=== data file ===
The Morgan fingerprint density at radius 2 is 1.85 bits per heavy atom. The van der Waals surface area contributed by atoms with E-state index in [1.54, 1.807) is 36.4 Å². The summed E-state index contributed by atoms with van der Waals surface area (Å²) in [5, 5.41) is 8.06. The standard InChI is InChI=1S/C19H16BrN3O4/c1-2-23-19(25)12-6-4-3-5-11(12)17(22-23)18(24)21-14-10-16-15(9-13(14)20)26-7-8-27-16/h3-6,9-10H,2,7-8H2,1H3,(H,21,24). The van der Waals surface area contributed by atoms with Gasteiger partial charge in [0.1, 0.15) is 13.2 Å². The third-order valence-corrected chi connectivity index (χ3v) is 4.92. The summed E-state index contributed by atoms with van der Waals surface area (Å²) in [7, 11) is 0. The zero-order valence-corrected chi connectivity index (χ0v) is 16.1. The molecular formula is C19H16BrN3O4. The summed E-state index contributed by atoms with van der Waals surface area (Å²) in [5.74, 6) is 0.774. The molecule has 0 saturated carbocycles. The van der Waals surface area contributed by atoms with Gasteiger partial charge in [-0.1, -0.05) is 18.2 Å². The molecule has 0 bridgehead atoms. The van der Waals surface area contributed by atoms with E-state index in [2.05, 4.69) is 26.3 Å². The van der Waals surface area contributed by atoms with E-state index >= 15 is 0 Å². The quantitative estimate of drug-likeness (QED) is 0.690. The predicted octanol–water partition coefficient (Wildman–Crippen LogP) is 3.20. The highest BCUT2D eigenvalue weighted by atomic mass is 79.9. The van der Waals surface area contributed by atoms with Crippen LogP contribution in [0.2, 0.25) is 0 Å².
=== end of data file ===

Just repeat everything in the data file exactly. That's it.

The Morgan fingerprint density at radius 2 is 1.85 bits per heavy atom. The van der Waals surface area contributed by atoms with E-state index in [1.54, 1.807) is 36.4 Å². The summed E-state index contributed by atoms with van der Waals surface area (Å²) in [5, 5.41) is 8.06. The standard InChI is InChI=1S/C19H16BrN3O4/c1-2-23-19(25)12-6-4-3-5-11(12)17(22-23)18(24)21-14-10-16-15(9-13(14)20)26-7-8-27-16/h3-6,9-10H,2,7-8H2,1H3,(H,21,24). The van der Waals surface area contributed by atoms with Gasteiger partial charge in [0.1, 0.15) is 13.2 Å². The third-order valence-corrected chi connectivity index (χ3v) is 4.92. The summed E-state index contributed by atoms with van der Waals surface area (Å²) in [7, 11) is 0. The zero-order valence-corrected chi connectivity index (χ0v) is 16.1. The molecular formula is C19H16BrN3O4. The summed E-state index contributed by atoms with van der Waals surface area (Å²) in [5.74, 6) is 0.774. The molecule has 0 saturated carbocycles. The van der Waals surface area contributed by atoms with Gasteiger partial charge in [-0.1, -0.05) is 18.2 Å². The molecule has 0 bridgehead atoms. The van der Waals surface area contributed by atoms with E-state index in [2.05, 4.69) is 26.3 Å². The van der Waals surface area contributed by atoms with E-state index >= 15 is 0 Å². The quantitative estimate of drug-likeness (QED) is 0.690. The predicted octanol–water partition coefficient (Wildman–Crippen LogP) is 3.20. The highest BCUT2D eigenvalue weighted by atomic mass is 79.9. The van der Waals surface area contributed by atoms with Crippen LogP contribution in [0.2, 0.25) is 0 Å².